Whether your dog seems to lick every surface in sight or they simply provide a wet kiss on the hand when you walk in the door, dogs and licking just seem to go together. While some find this canine trait cute, others think it’s annoying or downright disgusting. Either way, it can be a hard habit for most pets to break and a confusing one for their owners. So why, exactly, do some dogs lick everything?
Was it Something I Ate?
Some dogs are attracted to the salt, lotion, or other products that we use on our skin. Those slobbery kisses to the face may be a sign of love (mother dogs lick their puppies quite often during the first few weeks of life) or it could be that you failed to wipe all the tomato soup off your mouth after lunch.
Being deficient in one or more key nutrients can also bring on a bout of licking, so be sure to feed your dog a high-quality commercial pet food. A nutritional analysis can be helpful in determining whether your pet is getting what they need for optimal health.
Why Dogs Lick
No one knows exactly why some dogs lick practically everything around, but there are some prevailing theories:
- Dogs explore the world with their mouths, and licking is a prime way to gather more information about their surroundings.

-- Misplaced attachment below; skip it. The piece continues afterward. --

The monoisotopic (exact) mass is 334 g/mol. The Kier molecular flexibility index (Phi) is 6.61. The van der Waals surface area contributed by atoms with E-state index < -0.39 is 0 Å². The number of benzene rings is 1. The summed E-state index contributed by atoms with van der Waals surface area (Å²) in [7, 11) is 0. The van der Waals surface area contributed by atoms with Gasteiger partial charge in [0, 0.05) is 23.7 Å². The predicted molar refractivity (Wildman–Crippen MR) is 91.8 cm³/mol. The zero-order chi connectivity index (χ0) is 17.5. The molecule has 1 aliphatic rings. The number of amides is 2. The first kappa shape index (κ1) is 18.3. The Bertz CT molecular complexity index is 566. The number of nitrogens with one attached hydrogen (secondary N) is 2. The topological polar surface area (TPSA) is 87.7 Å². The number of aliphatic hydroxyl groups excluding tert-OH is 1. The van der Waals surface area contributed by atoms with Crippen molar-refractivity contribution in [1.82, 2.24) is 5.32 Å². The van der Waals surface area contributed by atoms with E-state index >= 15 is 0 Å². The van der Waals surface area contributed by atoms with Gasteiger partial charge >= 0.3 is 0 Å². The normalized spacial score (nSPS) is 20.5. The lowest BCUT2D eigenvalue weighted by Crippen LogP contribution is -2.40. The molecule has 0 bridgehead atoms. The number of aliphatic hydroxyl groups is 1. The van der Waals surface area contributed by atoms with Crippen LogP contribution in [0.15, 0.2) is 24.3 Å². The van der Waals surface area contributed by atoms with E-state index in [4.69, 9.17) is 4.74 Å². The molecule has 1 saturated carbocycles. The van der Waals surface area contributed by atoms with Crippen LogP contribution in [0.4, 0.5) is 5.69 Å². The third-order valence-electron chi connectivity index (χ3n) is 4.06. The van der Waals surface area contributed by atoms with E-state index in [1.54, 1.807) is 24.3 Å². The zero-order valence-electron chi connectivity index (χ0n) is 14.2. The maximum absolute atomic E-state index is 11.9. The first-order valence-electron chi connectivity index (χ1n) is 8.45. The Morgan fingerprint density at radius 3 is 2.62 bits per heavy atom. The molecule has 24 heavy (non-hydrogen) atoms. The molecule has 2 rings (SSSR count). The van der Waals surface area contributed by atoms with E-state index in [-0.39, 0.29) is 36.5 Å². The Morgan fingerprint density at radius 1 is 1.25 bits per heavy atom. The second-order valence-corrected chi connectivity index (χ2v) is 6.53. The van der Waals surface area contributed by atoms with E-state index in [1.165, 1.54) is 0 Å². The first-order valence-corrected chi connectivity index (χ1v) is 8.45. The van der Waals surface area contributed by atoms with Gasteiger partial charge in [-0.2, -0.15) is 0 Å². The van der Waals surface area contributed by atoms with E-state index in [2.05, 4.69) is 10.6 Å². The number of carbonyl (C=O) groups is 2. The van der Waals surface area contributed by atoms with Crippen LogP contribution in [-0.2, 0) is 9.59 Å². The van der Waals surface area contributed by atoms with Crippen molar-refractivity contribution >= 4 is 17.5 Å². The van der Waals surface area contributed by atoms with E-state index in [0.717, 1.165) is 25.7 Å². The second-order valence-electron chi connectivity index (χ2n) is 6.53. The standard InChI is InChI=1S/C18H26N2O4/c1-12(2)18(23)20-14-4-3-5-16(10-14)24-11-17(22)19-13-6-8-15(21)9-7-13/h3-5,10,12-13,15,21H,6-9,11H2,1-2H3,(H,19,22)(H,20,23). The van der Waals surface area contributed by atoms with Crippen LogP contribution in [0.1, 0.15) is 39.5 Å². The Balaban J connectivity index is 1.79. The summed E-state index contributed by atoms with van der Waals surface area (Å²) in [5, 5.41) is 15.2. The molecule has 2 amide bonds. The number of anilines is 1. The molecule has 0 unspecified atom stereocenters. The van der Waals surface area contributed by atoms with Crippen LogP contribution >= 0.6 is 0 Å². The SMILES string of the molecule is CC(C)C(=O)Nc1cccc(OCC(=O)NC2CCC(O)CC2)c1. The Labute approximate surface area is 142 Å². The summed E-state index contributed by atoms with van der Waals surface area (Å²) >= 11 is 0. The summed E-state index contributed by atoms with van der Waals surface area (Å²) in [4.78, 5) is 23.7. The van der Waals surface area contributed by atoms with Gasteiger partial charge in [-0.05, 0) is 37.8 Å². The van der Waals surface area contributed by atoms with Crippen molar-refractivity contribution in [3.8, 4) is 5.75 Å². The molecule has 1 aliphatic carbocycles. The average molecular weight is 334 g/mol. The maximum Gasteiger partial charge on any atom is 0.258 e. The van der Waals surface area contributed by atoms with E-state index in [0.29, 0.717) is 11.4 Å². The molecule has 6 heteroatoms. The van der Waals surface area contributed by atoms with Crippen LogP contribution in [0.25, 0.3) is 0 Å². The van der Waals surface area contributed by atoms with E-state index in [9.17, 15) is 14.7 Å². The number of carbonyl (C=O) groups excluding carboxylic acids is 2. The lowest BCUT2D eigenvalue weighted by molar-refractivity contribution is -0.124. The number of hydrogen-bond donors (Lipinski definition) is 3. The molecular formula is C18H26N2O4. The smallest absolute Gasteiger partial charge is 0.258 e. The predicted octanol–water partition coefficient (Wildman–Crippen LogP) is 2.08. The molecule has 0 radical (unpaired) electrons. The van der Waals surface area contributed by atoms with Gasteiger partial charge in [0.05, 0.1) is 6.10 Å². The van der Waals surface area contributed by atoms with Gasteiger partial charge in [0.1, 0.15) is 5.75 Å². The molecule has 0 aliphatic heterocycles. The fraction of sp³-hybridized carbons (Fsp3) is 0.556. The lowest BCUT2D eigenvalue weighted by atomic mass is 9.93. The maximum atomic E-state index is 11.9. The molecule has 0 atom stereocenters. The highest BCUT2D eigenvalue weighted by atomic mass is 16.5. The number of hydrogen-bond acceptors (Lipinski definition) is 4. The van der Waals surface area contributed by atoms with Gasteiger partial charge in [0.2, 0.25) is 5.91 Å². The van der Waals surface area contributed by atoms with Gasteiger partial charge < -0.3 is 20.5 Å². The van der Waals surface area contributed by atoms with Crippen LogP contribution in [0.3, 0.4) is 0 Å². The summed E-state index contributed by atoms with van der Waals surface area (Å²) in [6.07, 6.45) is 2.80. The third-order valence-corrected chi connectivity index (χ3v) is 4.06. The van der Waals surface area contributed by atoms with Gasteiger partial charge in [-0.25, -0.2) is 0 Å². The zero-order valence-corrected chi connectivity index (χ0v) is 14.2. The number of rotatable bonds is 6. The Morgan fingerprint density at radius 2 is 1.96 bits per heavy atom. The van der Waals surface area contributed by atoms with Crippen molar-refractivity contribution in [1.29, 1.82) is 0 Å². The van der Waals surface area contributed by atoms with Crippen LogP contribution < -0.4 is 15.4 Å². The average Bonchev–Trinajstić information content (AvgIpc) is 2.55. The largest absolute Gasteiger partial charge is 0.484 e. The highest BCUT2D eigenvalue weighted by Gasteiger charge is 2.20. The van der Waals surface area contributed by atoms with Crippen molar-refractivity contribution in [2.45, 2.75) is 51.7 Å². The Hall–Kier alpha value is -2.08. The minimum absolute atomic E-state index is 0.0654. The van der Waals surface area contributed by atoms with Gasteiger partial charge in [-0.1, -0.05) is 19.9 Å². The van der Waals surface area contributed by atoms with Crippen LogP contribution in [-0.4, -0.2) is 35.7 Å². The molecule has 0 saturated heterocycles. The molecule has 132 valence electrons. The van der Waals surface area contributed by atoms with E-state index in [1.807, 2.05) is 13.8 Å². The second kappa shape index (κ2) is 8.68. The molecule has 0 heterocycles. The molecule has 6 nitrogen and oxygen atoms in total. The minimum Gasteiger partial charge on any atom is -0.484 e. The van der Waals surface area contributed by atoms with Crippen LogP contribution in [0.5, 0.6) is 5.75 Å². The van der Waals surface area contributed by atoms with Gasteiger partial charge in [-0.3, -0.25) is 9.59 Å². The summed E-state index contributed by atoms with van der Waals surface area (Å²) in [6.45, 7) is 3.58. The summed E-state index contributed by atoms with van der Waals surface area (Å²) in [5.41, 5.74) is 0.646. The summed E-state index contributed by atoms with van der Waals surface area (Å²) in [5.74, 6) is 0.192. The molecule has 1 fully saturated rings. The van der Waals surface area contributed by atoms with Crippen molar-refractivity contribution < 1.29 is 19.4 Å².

- In some cases, dogs lick because they enjoy the texture or temperature of a surface, such as a window or tile floor.
- Licking upholstery or carpeting may occur when food or liquid has spilled or when there’s an interesting smell to be investigated.
- Just like humans, dogs are creatures of habit, and licking is one of many quirks a dog can develop over their lifetime.
- Dogs may lick as an act of submission or to demonstrate affection for their owner or other human/animal.
- Licking may also be the result of boredom, a means of stress relief, or a way to get attention from their owner. Daily playtime and walks, along with brain-building activities such as food puzzles and obedience training can go a long way to reducing the behavior.
- Nausea or upset stomach can increase saliva production, which can lead to increased licking.
When to Seek Help
Although licking is a normal canine behavior, it can also be indicative of a deeper issue. Licking that seems obsessive in nature (for example, licking the same spot on the floor over and over again every day) should be discussed with your veterinarian. Similarly, continued licking of the paws or another spot on the body may be a sign of allergies, dental problems, cognitive issues, or injury or illness.
If you have any questions or concerns regarding your dog’s licking behaviors, please don’t hesitate to contact the team at Animal Medical Hospital & 24 Hour Urgent Care. We’re always here to help!